How often should you revisit your KPIs?

I have been thinking lately about the right intervals for revisiting and changing your site and business KPIs. I won’t bore you with all the back and forth, but merely share a few thoughts.

The stability of your business plays a role. If you are an established business, with established goals of your site, revisiting your KPIs too often suggests to me that you didn’t have the right ones in the first place. If, however, you are a newer, (somewhat) flying-by-the-seat-of-your-pants business, perhaps perfecting your approach, I can understand a much more fluid approach to what constitutes “success” and a need to more continuously evolve your KPIs.

My overall thoughts are that KPIs can’t and shouldn’t change every month, even for the latter business example. (Would it be unprofessional of me to say, “duh”?) You should be consistently measuring against the same yardstick.  However, I do think it’s good practice to take a look every three to six months and make sure your KPIs are 1) useful and 2) complete. Do you actually need all of them? Or, on the flip side, is there something new that should be included? Perhaps there are new capabilities you have developed that would allow a new KPI to be measured? After all, a year can allow for a lot of development in the analytics industry. Take advantage of new measurement options.

Recently, I have been involved in the re-evaluation of our KPIs. At the beginning of this effort, the website product team and the analytics team were involved in brainstorming new ways to evaluate the success of the site. Once we decided 1) what we should measure and 2) what we could measure, figured out the overlap of the two and selected from those, analytics began publishing the information. Now, a few months down the track, we’re at a point where our product managers are somewhat comfortable with the information, and the time has come to revisit. (After all, they can’t give feedback on something they don’t even understand or use yet. You have to give the information some time to allow for informed feedback.) Are they using the information? What’s missing? What’s overkill? I expect to do this every 3-12 months from here on out. Just like our site, I expect our measurement of it to be iteratively developed over time.

Parting hint: If you’re not sure if something is helpful or not, try removing it for a month. If no one complains, you have your answer. (But I never do this. Never. No, Really.)

The (most?) valuable trait of analysts (that you can’t teach)

I have been thinking a lot about the type of analyst I enjoy working with, and what I think the critical elements of being a good web analyst are. In the course of doing so, I had an interesting realisation, that I look forward to putting into practice next time I’m searching for an analyst.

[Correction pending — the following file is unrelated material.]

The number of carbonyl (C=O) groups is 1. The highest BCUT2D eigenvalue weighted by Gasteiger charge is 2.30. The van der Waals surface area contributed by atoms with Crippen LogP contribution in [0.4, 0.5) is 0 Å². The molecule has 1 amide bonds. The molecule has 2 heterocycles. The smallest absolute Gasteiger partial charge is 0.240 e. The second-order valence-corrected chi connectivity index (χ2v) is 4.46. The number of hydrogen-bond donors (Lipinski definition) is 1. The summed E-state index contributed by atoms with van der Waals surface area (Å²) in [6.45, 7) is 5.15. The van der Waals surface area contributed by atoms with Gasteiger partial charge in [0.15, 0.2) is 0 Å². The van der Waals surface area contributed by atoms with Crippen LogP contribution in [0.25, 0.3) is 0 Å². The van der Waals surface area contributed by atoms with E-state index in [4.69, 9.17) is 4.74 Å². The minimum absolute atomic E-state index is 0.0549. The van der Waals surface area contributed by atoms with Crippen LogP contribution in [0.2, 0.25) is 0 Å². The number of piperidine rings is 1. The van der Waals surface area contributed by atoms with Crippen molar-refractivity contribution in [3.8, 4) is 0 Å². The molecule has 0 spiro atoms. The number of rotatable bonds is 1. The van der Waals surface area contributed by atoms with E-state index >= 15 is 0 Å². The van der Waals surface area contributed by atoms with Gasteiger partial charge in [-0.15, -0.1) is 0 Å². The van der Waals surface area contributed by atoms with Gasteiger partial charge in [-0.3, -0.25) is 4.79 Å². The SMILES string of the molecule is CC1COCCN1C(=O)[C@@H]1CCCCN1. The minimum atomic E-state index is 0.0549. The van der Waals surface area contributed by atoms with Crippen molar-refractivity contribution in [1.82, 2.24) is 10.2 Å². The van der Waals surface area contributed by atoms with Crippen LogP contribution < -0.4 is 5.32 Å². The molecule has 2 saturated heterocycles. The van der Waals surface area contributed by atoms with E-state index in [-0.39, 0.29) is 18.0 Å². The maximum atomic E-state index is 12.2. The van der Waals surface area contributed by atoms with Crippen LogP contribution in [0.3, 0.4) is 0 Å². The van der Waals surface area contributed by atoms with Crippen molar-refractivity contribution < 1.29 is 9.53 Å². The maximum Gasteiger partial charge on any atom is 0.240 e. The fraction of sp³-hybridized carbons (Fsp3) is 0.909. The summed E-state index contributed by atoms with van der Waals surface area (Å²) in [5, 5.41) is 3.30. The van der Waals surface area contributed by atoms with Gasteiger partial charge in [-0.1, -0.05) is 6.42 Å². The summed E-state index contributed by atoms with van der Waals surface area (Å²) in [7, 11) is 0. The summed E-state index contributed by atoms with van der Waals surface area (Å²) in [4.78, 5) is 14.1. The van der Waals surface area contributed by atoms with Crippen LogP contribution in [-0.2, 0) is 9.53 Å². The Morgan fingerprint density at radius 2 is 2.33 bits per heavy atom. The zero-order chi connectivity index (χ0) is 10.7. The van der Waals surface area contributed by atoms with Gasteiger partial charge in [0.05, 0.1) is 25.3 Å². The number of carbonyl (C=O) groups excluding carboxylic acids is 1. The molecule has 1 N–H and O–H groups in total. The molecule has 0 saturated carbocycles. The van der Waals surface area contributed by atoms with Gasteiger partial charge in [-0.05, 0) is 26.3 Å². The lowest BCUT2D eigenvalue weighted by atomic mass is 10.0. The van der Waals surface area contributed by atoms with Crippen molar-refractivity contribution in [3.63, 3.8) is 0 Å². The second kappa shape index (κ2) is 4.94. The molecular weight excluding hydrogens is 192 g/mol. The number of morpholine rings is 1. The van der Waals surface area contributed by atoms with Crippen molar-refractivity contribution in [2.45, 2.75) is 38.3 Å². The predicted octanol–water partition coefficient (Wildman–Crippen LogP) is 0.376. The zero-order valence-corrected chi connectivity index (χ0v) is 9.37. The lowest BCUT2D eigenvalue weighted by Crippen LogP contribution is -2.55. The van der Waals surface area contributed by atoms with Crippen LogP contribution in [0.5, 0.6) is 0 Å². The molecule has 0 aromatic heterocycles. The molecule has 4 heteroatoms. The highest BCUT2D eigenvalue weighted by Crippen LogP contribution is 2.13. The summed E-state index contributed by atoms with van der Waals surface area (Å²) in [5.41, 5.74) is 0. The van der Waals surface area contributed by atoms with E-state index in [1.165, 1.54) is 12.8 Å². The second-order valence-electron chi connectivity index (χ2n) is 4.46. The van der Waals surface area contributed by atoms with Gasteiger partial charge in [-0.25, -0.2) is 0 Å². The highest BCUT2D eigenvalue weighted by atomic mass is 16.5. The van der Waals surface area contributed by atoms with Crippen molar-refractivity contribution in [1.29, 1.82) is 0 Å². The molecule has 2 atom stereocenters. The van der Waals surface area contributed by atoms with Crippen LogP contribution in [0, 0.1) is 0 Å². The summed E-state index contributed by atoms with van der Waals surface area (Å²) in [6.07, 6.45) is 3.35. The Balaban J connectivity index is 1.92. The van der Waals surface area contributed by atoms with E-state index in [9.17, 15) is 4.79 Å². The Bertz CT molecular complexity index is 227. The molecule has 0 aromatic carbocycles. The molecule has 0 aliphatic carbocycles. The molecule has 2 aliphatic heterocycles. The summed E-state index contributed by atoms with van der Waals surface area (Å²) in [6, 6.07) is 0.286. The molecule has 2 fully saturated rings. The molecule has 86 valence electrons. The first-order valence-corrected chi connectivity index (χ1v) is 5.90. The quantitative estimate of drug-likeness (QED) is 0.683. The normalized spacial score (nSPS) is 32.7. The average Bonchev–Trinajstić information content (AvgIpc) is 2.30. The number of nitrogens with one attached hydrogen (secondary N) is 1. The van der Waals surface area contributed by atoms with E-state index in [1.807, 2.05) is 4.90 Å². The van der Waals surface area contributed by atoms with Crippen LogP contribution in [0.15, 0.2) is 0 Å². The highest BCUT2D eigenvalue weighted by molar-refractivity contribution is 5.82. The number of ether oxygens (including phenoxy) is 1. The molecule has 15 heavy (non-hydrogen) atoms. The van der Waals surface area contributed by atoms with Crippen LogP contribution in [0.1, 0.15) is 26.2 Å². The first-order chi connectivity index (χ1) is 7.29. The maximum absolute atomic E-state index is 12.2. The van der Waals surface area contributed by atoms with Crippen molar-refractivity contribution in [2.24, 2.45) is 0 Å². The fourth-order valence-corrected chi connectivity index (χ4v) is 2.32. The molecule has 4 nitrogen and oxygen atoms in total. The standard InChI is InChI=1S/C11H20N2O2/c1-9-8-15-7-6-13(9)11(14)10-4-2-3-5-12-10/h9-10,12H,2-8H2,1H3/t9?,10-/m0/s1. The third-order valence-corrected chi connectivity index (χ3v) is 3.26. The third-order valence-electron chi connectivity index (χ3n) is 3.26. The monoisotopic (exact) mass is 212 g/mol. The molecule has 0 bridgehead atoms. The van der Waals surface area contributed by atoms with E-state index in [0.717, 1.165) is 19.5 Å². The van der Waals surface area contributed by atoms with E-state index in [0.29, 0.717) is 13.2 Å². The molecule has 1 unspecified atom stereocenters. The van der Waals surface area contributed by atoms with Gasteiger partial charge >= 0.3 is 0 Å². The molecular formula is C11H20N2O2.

We’ve all read a thousand job descriptions, and we know the drill. Attention to detail, analytic skills (of course), able to synthesize large amounts of data to extract meaningful insights, deliver concise message to stakeholders. Etc. Etc. Etc.

But the trait I’ve not seen (often) on job descriptions (or heard in people’s conversations about what they’re looking for) is curiosity.

I want to both be and work with analysts who are curious. Who are forever asking “Why? Why? Why?” Who look at the site redesign of their favourite site, and think, “Oh man I wish I could get my hands on their data, I wonder what they’re seeing …” (And perhaps tries to hack at it via or another competitive intelligence source.) I want the analyst who takes the initiative, and may even get a little side-tracked every now and then, because their curiosity takes them down an investigation path that no stakeholder or boss has asked them to go, or even thought to go. (The gems that can come of this …!)

If you’re lucky, you’ve worked with these kinds of analysts. If you’re very lucky, you are one yourself. (FYI, the fact that you’re reading a blog about web analytics pretty much suggests you are that curious person interested in the field. The 9-5 analysts don’t do this …) But me? I want to search for this, to hire and retain for it, and not just as a “nice to have”. This is top of my list. I can teach you how to use Omniture. I can’t teach you how to be interested in what we do, or to be curious to learn and grow.